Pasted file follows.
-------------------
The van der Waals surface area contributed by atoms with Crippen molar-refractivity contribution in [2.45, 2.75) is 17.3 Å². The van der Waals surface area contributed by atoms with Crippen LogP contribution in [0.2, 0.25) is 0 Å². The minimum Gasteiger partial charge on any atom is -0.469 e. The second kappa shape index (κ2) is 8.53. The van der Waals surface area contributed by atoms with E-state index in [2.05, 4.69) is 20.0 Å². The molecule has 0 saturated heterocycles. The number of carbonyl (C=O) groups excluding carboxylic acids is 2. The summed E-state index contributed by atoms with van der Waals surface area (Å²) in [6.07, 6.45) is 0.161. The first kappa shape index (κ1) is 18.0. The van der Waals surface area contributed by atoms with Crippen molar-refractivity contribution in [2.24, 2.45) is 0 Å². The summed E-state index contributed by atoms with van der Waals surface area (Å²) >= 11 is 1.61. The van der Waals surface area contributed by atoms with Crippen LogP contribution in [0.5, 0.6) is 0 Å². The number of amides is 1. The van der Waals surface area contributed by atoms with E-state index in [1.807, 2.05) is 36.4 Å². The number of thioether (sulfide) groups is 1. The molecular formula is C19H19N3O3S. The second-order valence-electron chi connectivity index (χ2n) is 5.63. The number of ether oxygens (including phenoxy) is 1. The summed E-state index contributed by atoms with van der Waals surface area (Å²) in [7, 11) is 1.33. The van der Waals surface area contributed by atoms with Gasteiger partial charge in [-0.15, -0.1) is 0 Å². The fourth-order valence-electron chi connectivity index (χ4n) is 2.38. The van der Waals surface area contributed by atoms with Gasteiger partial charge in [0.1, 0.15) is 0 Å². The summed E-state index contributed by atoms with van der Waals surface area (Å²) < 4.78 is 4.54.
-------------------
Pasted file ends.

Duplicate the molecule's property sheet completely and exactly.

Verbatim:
The van der Waals surface area contributed by atoms with Crippen molar-refractivity contribution in [2.45, 2.75) is 17.3 Å². The van der Waals surface area contributed by atoms with Crippen LogP contribution in [0.2, 0.25) is 0 Å². The minimum Gasteiger partial charge on any atom is -0.469 e. The second kappa shape index (κ2) is 8.53. The van der Waals surface area contributed by atoms with E-state index in [2.05, 4.69) is 20.0 Å². The molecule has 0 saturated heterocycles. The number of carbonyl (C=O) groups excluding carboxylic acids is 2. The summed E-state index contributed by atoms with van der Waals surface area (Å²) in [6.07, 6.45) is 0.161. The first kappa shape index (κ1) is 18.0. The van der Waals surface area contributed by atoms with Crippen molar-refractivity contribution in [2.24, 2.45) is 0 Å². The summed E-state index contributed by atoms with van der Waals surface area (Å²) >= 11 is 1.61. The van der Waals surface area contributed by atoms with Crippen LogP contribution in [0.5, 0.6) is 0 Å². The number of amides is 1. The van der Waals surface area contributed by atoms with E-state index in [1.807, 2.05) is 36.4 Å². The number of thioether (sulfide) groups is 1. The molecular formula is C19H19N3O3S. The second-order valence-electron chi connectivity index (χ2n) is 5.63. The number of ether oxygens (including phenoxy) is 1. The summed E-state index contributed by atoms with van der Waals surface area (Å²) in [7, 11) is 1.33. The van der Waals surface area contributed by atoms with Gasteiger partial charge in [-0.15, -0.1) is 0 Å². The fourth-order valence-electron chi connectivity index (χ4n) is 2.38. The van der Waals surface area contributed by atoms with Gasteiger partial charge in [0.1, 0.15) is 0 Å². The summed E-state index contributed by atoms with van der Waals surface area (Å²) < 4.78 is 4.54.